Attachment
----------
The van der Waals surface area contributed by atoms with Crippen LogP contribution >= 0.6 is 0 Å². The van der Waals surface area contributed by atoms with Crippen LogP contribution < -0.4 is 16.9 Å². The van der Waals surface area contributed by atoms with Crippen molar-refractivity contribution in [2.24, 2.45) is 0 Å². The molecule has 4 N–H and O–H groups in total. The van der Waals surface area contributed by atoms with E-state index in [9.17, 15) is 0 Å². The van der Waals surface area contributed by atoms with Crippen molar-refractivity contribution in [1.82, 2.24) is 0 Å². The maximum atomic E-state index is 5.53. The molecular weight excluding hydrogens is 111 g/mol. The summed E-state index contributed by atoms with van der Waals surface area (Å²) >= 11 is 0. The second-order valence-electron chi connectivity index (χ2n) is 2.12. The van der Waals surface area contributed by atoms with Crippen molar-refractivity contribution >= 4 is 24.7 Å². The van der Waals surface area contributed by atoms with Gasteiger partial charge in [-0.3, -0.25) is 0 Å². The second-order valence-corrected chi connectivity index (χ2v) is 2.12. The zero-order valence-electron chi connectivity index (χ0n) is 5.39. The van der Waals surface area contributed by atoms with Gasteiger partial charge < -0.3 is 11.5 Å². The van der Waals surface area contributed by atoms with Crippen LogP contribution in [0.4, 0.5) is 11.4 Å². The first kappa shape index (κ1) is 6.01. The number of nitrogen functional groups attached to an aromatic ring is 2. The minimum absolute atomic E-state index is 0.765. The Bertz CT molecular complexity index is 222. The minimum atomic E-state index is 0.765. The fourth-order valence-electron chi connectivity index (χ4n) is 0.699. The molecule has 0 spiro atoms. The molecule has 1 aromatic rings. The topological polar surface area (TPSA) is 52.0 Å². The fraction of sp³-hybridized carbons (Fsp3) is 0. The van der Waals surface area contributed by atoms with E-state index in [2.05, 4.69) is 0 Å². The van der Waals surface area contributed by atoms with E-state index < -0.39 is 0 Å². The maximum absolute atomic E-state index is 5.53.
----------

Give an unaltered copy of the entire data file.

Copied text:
The van der Waals surface area contributed by atoms with Crippen LogP contribution >= 0.6 is 0 Å². The van der Waals surface area contributed by atoms with Crippen LogP contribution < -0.4 is 16.9 Å². The van der Waals surface area contributed by atoms with Crippen molar-refractivity contribution in [2.24, 2.45) is 0 Å². The molecule has 4 N–H and O–H groups in total. The van der Waals surface area contributed by atoms with E-state index in [9.17, 15) is 0 Å². The van der Waals surface area contributed by atoms with Crippen molar-refractivity contribution in [1.82, 2.24) is 0 Å². The maximum atomic E-state index is 5.53. The molecular weight excluding hydrogens is 111 g/mol. The summed E-state index contributed by atoms with van der Waals surface area (Å²) >= 11 is 0. The second-order valence-electron chi connectivity index (χ2n) is 2.12. The van der Waals surface area contributed by atoms with Crippen molar-refractivity contribution >= 4 is 24.7 Å². The van der Waals surface area contributed by atoms with Gasteiger partial charge in [-0.3, -0.25) is 0 Å². The second-order valence-corrected chi connectivity index (χ2v) is 2.12. The zero-order valence-electron chi connectivity index (χ0n) is 5.39. The van der Waals surface area contributed by atoms with Gasteiger partial charge < -0.3 is 11.5 Å². The van der Waals surface area contributed by atoms with Crippen LogP contribution in [0.4, 0.5) is 11.4 Å². The first kappa shape index (κ1) is 6.01. The number of nitrogen functional groups attached to an aromatic ring is 2. The minimum absolute atomic E-state index is 0.765. The Bertz CT molecular complexity index is 222. The minimum atomic E-state index is 0.765. The fourth-order valence-electron chi connectivity index (χ4n) is 0.699. The molecule has 0 spiro atoms. The molecule has 1 aromatic rings. The topological polar surface area (TPSA) is 52.0 Å². The fraction of sp³-hybridized carbons (Fsp3) is 0. The van der Waals surface area contributed by atoms with E-state index in [2.05, 4.69) is 0 Å². The van der Waals surface area contributed by atoms with E-state index < -0.39 is 0 Å². The maximum absolute atomic E-state index is 5.53.